Your tires are a big investment, and while it’s easy to just take them for granted, you want them to last through their entire warranty phase (at least). Here are some tips on how to get the most life out of a set of tires:
Tire rotations: No vehicle has 50/50 weight distribution from front to rear, and front tires see a different set of stresses from braking and cornering. Rotating your tires at a 5,000-mile interval ensures even wear and good drivability and handling.
Proper inflation: Underinflated tires are bad news! They’ll wear unevenly due to their altered footprint, they’ll cost you money in terms of higher rolling resistance and poor fuel economy, and the stress from overheating can lead to premature tire failure. Check your inflation levels at lea ...[more]
So you’re in need of a set of tires for your truck? No problem! The question is, though, what kind of tires are going to be best?
First, you’ll need to think about what you use that truck for. Will you regularly be hauling heavy loads or pulling a trailer? Do you expect to keep it on the pavement for the most part, or will you occasionally go off-road? If you go off-road, will it be on soft dirt or will you be plowing through brush, mud, and rocks? And finally…what’s your budget?
If you’re wanting to keep it on the pavement most of the time and your truck is a daily driver for errands, school, soccer, and grocery runs, all-season tires are probably the right choice. All-season light truck tires can rival the best passenger tires when it comes to noise level, ...[more]
Even just a pound or two of underinflation in your tires can be a problem. Why, though? There are several reasons.
Fuel economy: If you ever rode a bicycle with a low tire, you know that it feels like you’re riding through wet cement due to the added rolling resistance. The same thing is happening with your car, and compromising your fuel economy. Over the course of 10,000 miles per year, that can add up to 150 gallons of gas or $500 out of your pocket!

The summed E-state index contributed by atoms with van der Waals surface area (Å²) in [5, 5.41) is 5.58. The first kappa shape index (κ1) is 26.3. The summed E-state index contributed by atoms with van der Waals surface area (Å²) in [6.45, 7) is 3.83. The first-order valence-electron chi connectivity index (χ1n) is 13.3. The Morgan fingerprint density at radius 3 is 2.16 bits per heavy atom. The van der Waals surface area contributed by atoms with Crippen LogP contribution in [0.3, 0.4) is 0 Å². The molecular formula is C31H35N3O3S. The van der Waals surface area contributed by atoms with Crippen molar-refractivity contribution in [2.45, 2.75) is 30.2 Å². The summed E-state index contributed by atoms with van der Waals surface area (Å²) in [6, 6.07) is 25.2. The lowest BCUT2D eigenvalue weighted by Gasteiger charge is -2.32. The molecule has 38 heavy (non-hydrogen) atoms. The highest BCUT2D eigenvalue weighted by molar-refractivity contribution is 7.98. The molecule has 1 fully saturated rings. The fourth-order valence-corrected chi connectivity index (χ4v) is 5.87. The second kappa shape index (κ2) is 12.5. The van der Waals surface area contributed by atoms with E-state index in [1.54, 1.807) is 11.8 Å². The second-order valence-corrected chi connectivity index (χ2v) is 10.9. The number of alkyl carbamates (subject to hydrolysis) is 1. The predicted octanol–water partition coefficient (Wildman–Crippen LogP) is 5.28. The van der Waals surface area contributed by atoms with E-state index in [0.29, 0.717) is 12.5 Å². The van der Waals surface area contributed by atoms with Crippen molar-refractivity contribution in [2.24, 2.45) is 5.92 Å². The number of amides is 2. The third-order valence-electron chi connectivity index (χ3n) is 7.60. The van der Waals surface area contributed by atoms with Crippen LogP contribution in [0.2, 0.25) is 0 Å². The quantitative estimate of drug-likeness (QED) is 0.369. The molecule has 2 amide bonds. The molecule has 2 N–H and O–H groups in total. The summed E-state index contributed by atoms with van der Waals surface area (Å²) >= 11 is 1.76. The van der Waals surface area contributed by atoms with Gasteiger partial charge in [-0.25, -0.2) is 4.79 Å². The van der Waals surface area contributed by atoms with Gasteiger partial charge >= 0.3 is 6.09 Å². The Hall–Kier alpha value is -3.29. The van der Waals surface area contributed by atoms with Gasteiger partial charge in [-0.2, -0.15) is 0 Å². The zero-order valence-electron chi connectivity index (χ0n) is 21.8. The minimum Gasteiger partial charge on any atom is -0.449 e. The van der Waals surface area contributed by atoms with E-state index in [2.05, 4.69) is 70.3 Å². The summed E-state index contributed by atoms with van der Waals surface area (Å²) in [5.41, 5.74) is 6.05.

Handling: Low tire pressure means poorer control and longer stopping distances. At high speeds, in particular, this can be downright hazardous.
Premature tire wear: Underinflated tires are under a lot of stress, especially their steel ...[more]
Most will help your vehicle perform more efficiently, get better gas mileage and last longer.
Get rid of road salt on the undercarriage.
Road salt can damage your vehicle by eating away at its undercarriage. Use a garden hose with as much water pressure as your system can muster to loosen winter grime and salt. Or, if you have a movable lawn sprinkler that's low enough, set that under the vehicle to wash away what you can't reach.
Check the tires’ pressure.
Tire pressure changes about 1 pound per square inch for every 10 degrees Fahrenheit change in outside temperature, so it's important to check tire pressure after weather changes. Check your owner's manual for the recommended pressure f ...[more]
1. For performance and handling, the trend has long been toward fatter tires with a bigger footprint. That’s starting to change, though. Skinnier tires mean lower rolling resistance and better fuel economy, as well as a smaller aerodynamic profile. While fatter tires do handle better, tire engineers are making up the difference by designing skinny tires with a stickier tread formulation for traction and cornering ability.
2. Static electricity used to be a real concern for vehicles; if you’re old enough, you may remember seeing station wagons with a “ground strap” dragging along the pavement. It’s become a concern again, with newer tread compounds cutting back on the amount of carbon black in newer tires. The solution? Many tires are now designed with an “antenna strip” ...[more]
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